In my opinion, this part of the debate is over. You can design a WordPress site from start to finish from the front-end just like you do with Squarespace. In fact, I’ll go a step further. WordPress has the best looking, most flexible, and most powerful front-end website builder – it’s called Divi.

Squarespace vs WordPress: Blogging Platform & SEO

Blogging and SEO are a core strategy of what’s referred to as “content marketing.” You write and publish articles, get them indexed in Google, and enjoy a bunch of free traffic to your site.

In order to be successful at that, you must be able to easily publish and organize articles on your site. You need a way to display those articles, often with a lot of visuals. You may want a comment section so people can have discussions. You need to be able to categorize and tag articles. You probably want social sharing capabilities as well.

In the early days of Squarespace, WordPress was the clear winner here. After all, WordPress was originally built for blogging.

That’s all changed, though. Squarespace is a fine platform for blogging now. I don’t see any real advantages either way in this regard.

What about SEO? SEO is “search engine optimization.” It’s the process of helping Google and other search engines index your site properly so you can get found online organically.

You don’t want to write a bunch of articles that never get traction on Google, do you? Then you need to pay attention to basic SEO.

To make sure you have the basic foundations of SEO, you need to be able to add/edit:

  • A sitemap
  • The page title tag
  • The page description
  • The page URL
  • Content headings
  • Mobile responsiveness
  • Image tags

There were reports that Squarespace wasn’t great for SEO in the early days. All that is resolved now. There isn’t an advantage one way or the other at this point.

For WordPress, use a free plugin like Yoast SEO.

Squarespace vs WordPress: Building Membership Sites & Courses

One of the most popular business models online is the sale and delivery of “infoproducts.” Think mostly e-books and online courses.

A lot goes into being able to sell and provide access to online courses. At the very least, you need a sales page, a member dashboard, course pages/modules, a checkout system, and some way to protect content with a user login.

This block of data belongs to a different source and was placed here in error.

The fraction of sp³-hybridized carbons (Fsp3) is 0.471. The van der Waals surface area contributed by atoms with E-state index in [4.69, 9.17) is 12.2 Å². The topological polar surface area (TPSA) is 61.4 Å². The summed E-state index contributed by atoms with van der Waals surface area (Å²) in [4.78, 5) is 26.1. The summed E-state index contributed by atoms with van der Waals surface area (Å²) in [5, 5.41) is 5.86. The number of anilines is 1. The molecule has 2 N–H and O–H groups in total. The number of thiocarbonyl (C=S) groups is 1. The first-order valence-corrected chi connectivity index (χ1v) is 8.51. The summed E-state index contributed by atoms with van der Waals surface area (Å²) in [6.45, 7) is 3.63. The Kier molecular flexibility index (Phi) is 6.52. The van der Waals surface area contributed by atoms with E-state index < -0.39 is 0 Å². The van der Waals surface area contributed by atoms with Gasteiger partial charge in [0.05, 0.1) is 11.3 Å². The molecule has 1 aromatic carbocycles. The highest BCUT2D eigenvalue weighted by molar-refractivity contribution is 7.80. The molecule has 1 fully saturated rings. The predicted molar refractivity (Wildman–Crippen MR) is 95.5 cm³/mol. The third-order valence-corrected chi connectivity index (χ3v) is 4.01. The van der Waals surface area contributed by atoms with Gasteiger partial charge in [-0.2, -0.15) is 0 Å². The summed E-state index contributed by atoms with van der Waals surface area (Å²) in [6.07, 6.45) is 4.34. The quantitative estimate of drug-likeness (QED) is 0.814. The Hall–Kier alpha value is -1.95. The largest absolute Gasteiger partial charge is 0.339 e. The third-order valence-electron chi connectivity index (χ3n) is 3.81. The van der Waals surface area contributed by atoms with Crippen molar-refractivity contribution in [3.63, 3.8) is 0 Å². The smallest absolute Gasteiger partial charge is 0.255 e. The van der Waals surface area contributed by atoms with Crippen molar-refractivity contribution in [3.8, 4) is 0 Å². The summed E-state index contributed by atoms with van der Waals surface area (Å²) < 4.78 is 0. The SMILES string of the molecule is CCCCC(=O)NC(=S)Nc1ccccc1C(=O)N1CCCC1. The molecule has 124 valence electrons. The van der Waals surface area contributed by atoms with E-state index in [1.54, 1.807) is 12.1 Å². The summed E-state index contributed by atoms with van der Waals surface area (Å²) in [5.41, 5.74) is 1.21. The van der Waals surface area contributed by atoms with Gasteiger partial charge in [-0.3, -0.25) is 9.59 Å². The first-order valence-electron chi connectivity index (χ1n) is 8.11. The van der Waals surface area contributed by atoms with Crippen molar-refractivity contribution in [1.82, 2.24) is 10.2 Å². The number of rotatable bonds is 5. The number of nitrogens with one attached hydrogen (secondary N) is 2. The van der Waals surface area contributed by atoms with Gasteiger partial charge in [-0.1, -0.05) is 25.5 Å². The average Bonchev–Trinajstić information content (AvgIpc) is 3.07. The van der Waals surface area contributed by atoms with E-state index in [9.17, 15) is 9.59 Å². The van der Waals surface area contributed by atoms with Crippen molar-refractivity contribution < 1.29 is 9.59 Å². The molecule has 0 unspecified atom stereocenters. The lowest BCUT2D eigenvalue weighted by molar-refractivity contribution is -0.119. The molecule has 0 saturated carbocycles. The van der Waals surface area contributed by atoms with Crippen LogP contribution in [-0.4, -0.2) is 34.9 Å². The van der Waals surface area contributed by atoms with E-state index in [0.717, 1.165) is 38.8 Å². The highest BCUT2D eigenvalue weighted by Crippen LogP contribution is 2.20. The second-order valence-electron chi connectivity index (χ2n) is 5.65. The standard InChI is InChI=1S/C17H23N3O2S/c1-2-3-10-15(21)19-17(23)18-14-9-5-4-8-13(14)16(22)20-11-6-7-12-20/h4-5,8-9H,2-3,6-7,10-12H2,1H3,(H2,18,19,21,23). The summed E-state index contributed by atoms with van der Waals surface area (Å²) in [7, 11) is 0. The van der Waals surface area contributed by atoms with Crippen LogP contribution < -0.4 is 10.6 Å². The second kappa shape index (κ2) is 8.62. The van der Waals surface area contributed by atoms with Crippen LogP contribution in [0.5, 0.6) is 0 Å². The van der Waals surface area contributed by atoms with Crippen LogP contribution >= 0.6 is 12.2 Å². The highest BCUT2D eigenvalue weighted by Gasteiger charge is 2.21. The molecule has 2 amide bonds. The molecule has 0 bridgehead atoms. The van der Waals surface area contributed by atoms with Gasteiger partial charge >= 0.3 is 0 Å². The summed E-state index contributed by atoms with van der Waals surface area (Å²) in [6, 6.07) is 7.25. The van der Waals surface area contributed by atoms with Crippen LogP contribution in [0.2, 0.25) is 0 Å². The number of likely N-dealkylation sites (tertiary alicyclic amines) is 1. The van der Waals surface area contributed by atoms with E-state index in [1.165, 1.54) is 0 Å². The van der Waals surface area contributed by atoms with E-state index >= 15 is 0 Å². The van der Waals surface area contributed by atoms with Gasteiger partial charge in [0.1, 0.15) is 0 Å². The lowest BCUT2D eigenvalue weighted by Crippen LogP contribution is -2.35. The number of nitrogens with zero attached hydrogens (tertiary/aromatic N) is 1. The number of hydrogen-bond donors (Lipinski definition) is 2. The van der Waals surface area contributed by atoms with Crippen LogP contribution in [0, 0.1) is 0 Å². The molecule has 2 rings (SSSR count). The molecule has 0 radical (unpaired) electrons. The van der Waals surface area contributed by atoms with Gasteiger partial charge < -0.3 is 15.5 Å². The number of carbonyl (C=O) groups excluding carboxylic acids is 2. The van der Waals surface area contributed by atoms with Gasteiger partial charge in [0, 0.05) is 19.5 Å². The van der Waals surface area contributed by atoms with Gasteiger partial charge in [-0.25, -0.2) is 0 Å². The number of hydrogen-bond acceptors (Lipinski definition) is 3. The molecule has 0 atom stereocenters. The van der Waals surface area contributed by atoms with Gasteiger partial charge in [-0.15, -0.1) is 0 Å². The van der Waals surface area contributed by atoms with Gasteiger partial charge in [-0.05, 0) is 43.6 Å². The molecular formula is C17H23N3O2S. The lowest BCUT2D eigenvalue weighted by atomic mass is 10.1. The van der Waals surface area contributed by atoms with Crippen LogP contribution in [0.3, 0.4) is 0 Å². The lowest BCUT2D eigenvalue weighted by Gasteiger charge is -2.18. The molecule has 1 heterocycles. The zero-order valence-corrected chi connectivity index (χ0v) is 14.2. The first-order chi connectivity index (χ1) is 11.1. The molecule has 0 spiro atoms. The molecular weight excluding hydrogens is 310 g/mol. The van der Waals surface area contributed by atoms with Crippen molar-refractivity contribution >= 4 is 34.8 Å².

You can certainly do this on Squarespace starting from scratch with blank pages, but this is an area where WordPress shines much brighter than Squarespace.

Remember that WordPress plugin ecosystem I mentioned earlier? Well, there’s no shortage of membership plugins and Learning Management System (LMS) plugins that take care of every step of the membership site & course building process for you. I personally use one called Membermouse.

On WordPress, you’d also enjoy the unlimited flexibility to build a membership site of any size. On Squarespace, things will get more and more hectic as you try to scale.

Of course, you could always use a third-party course platform and try to make it look the way your Squarespace site looks, but that’s not a seamless experience for your users and you’re stuck with the problematic strategy of “digital sharecropping” (building your products on a site you don’t own or control).

When it comes to membership sites and course delivery, WordPress is the hands-down winner.

Squarespace vs WordPress: E-Commerce

Another popular online income strategy is selling physical goods through an e-commerce platform. Both Squarespace and WordPress offer basic to advanced e-commerce functionality.

Out of the box, setting up an e-commerce site on Squarespace would be much easier than setting things up on WordPress.